Avondale planning residential tree ordinance
Avondale Estates recently celebrated its 31st year as a Tree City USA, a recognition bestowed by the Arbor Day Foundation.
While the city has held that distinction longer than many other Georgia cities, leaders have reopened discussions about whether residents should abide by a tree protection ordinance. The city recently established an ad hoc tree ordinance committee, headed up by Brad Jones.
Jones attended the City Commission’s Feb. 18 work session and presented the committee’s recommendations. Jones said the committee was struck by the number of cities nearby that have residential tree ordinances. Even Pine Lake, with a population of less than 1,000, has one.
“Avondale should do their own,” Jones told commissioners. “We feel like that should be the next step look at ways of creating a reasonable ordinance that affects property owners.”
The city tried to rewrite the tree ordinance several years ago but was not successful. Committee members recommended the city try it again.
“The (Avondale Estates) Ad Hoc Tree Ordinance Committee recommends a residential tree ordinance based upon the recent upswing in residential real estate activity that has seriously impacted the city’s tree canopy,” the committee wrote in its report to the commission. “This condition did not exist in 2008 when a residential tree ordinance was previously considered. The present risk of unregulated tree removal imperils our tree canopy in the same way that unchecked housing development would endanger the architectural integrity of our historic district and it calls for formalized guidelines for tree preservation and removal.”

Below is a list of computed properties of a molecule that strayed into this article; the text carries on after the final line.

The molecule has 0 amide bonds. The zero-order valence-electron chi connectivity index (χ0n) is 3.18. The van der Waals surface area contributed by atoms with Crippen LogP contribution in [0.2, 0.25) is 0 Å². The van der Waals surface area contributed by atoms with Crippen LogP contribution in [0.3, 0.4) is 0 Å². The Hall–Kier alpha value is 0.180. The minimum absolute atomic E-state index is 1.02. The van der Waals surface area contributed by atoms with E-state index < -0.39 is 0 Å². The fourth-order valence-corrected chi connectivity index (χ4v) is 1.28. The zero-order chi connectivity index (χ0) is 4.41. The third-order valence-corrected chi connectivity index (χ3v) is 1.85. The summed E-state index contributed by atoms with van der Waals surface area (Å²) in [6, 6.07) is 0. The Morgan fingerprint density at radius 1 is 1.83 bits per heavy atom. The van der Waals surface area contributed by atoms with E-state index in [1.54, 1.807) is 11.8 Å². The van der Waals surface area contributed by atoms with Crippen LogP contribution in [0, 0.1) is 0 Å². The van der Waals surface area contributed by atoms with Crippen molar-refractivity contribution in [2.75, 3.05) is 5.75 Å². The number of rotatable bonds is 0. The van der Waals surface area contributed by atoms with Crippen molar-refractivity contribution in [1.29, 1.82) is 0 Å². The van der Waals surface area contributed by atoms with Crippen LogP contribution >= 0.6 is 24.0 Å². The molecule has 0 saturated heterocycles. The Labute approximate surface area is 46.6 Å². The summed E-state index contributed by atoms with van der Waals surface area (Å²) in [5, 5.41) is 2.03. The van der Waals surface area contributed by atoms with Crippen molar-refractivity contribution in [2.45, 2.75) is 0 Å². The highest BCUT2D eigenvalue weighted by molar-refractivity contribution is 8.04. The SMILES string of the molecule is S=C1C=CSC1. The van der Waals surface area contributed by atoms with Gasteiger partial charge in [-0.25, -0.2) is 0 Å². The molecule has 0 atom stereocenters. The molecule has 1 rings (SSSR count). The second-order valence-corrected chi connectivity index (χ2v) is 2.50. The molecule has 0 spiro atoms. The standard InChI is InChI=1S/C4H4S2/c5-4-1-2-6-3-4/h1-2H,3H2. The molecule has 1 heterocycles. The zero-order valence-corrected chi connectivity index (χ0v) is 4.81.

Avondale isn’t the only city that has reassessed its tree protection laws. Last year, Decatur adopted a stronger residential ordinance in response to increased development.
Mayor Terry Giager said the staff will develop a tree ordinance for the commission’s consideration.
On Feb. 20, residents and city official planted trees in honor of Arbor Day.
“The Avondale Estates Garden Club (AEGC) again donated funds for the purchase of a memorial tree for each member or spouse who passed away during the previous year,” the city said in a press release. “This year, they remembered late, longtime members Claudia Lowery and Ernelle Fife. Ms. Fife’s daughter, also named Ernelle Fife, attended the ceremony.”